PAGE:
In a skillet, sauté chopped onions and garlic in melted butter or olive oil until tender. Remove from skillet and place in a slow cooker. Add all the other ingredients. Turn it on Low for up to ten hours. Let it cook, uncovered, until it is as viscous as you wish, being sure to stir every so often to forestall that ring from forming inside your slow cooker. Remember, your slow cooker is a Temple for the Barbeque Sauce. When it has reached your desired consistency, cover it and let it be. If you can give it a night to rest, that goes over pretty well, and it will keep in the fridge for… probably for a couple of weeks? It’s pretty acidic. To that end, don’t store it in plastic or with aluminum foil.

The path to Glory has many branchings. Some of these include
– Plenty of extra cayenne
– Molasses instead of brown sugar
– Three or five brined anchovies
– Coleman’s Mustard Powder
– Diced pepper. I like Serrano, but also want to try Scotch Bonnet.

Suggestions for Service:
– Once I tried putting the sauce through the food processor when it was done, trying to achieve that smooth consistency. It didn’t really work that well, and I don’t recommend it.
– Brush just about anything with this stuff while on the grill, and garnish just as it comes off. Also have extra on the table.
– Get a side or two of pork Baby Back or Spare Ribs. Cut them up so they’ll fit in your slow cooker (this will probably mean orienting them vertically and calling on your tetris skills, or making a nifty spiral design if your slow cooker is cylindrical). Pour sauce over them until covered, turn on, walk away for a few hours. NB: Be careful removing them from the cooker – if you just grab a bone and pull, a bone is all you’ll get. They’ll be that tender.
– Get a decent size (4+ lbs) piece of pork country ribs, aka shoulder, aka Boston Butt. Rub in some cayenne, salt, pepper, and plenty of finely ground coffee. Roast it until quite rare. Let it cool and cut / pull it apart until there aren’t really any chunks left, then put it in a slow cooker, pour the sauce over it until covered, turn it on and go make this:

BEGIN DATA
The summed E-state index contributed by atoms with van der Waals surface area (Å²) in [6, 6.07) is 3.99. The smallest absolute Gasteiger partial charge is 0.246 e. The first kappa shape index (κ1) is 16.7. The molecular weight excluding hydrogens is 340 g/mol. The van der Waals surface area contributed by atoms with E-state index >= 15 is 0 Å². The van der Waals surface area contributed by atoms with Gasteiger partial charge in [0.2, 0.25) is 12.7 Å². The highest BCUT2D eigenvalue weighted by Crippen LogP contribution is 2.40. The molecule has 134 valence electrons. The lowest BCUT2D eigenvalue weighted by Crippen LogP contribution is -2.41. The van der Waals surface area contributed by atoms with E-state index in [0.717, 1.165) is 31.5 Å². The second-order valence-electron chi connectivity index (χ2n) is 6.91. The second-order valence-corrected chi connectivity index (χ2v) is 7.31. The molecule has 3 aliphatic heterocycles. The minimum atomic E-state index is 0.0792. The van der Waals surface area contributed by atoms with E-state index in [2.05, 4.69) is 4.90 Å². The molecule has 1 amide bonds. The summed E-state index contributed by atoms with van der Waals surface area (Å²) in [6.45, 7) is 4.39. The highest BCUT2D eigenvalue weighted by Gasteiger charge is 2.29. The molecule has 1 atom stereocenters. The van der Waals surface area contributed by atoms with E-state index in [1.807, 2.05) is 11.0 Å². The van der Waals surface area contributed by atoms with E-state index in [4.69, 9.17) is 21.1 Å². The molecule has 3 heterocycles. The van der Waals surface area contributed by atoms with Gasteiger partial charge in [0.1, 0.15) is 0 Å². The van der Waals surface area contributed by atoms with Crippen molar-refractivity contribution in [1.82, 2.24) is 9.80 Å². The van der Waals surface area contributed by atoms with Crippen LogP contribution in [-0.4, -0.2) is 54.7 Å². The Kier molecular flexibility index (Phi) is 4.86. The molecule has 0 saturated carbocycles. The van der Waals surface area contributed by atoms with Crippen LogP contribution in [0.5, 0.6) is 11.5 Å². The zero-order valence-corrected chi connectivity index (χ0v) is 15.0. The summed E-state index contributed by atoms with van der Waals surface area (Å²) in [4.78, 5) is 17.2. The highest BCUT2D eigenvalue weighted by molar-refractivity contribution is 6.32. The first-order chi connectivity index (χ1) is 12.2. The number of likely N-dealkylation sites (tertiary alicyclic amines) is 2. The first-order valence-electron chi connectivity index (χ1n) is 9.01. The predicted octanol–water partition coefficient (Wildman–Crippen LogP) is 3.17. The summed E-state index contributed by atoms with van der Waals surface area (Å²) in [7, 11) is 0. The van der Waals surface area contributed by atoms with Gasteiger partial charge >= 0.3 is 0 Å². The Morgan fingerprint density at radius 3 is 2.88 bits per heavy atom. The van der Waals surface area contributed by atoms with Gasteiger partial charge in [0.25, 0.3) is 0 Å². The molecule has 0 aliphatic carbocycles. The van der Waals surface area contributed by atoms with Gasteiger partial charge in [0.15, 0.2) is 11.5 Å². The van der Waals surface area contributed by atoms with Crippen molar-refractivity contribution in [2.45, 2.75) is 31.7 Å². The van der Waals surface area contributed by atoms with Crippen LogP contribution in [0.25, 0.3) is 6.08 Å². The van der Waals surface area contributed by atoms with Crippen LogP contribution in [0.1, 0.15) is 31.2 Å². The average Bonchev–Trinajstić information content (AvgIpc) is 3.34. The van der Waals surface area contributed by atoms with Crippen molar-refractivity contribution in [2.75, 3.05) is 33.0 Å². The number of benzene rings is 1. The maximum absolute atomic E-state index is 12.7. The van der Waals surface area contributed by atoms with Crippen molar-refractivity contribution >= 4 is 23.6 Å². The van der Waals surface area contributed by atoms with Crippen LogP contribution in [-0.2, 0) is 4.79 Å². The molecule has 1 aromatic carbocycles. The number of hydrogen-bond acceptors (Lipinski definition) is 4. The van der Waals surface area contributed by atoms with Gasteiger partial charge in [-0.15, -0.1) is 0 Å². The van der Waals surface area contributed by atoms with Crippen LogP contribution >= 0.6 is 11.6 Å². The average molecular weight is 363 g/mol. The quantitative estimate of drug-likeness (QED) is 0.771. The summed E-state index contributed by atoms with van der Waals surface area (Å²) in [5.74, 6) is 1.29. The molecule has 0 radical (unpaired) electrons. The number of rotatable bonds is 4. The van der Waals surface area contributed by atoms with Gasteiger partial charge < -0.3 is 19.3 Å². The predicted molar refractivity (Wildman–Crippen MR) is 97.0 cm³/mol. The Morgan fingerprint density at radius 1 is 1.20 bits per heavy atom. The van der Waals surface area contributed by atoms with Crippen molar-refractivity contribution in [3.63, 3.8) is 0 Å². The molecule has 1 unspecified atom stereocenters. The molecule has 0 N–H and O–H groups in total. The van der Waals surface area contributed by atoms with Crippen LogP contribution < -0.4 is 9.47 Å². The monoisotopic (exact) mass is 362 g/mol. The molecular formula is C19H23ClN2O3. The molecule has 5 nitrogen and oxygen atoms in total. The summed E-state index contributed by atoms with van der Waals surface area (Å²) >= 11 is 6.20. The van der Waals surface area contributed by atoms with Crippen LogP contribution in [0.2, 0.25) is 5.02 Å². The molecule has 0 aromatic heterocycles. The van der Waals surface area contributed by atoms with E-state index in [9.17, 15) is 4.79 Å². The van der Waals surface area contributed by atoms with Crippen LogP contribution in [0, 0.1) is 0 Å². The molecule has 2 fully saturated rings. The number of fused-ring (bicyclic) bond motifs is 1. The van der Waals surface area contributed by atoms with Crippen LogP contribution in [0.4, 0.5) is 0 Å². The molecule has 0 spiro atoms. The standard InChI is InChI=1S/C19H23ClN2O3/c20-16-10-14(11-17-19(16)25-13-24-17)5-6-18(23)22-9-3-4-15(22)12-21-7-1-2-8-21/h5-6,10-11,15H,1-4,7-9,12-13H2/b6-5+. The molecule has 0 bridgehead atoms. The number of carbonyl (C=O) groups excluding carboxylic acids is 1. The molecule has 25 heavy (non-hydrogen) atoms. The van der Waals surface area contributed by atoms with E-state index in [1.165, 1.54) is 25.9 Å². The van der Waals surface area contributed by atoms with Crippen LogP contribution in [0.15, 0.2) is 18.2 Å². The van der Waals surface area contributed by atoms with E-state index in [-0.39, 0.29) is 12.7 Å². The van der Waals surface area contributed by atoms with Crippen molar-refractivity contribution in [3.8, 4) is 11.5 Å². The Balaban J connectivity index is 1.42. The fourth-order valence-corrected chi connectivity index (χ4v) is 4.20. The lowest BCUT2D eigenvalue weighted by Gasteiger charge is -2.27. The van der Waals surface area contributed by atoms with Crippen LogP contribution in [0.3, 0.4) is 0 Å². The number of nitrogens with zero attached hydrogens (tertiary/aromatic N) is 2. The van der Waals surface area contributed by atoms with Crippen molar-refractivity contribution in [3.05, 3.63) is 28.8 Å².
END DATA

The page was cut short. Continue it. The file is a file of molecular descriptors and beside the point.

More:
1 large head of green cabbage
1 pineapple
1-2 cups trail mix of your choice. No M&Ms, please.
Apple Cider vinegar

Chop the cabbage up into strips no wider that 1/3rd inch. Set aside. Trim and peel pineapple, chop coarsely, then put it in a blender / food processor just for a few seconds. It’s cool if there are chunks. Put pineapple and cabbage in a large bowl and mix. Slaw dressing is basically Mayo and vinegar, so find a proportion that works for you and grind some fresh pepper into it. Keep in mind that there will be plenty of acidic liquid provided by that pineapple. Salt optional. Combine. Mix. Reserve the trail mix until ready to serve, then mix it in too.

After the pulled pork has cooked for a day or so go get some structurally sound buns and pile them up with these two.

Everyone’s path to their own personal Barbeque Sauce is a little different. Don’t be afraid of the dark side, or Stubbs Liquid Smoke. Regular meetings with like-minded people form a vital support mechanism for those pursuing their own personal Barbeque Sauce, and will certainly help you through the inevitable moments of doubt about the role of Barbeque Sauce in the world and your life. Don’t be afraid to disagree about the nature of Barbeque Sauce, but respect the tastes of others and remember that no individual manifestation can ever fulfill all of the potential or embody all of the possibilities of Barbeque Sauce.

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2010 brings a new feature to Saucy Little Dish: BOYS! Say hello to our guest Spicy Side of Meatball David – he works in television advertising by day, presses towards his MBA at night, and is marrying our own Dish Erin in June. He keeps our dude entries sufficiently dudish with this violently good ribs recipe. And despite the occasional rage blackout, he’s a really nice guy.

Whiskey. A fine cigar. Ribs. A bit of rage.

Your grandfather might have told you that there are few things better than a fine glass of rye, a chomping good cigar, and a side of ribs – and I’m certain in that, he would have included a good heaping portion of rage. Why, you ask? Well, he’d probably smack you for even asking the question. Don’t question your goddamn elders.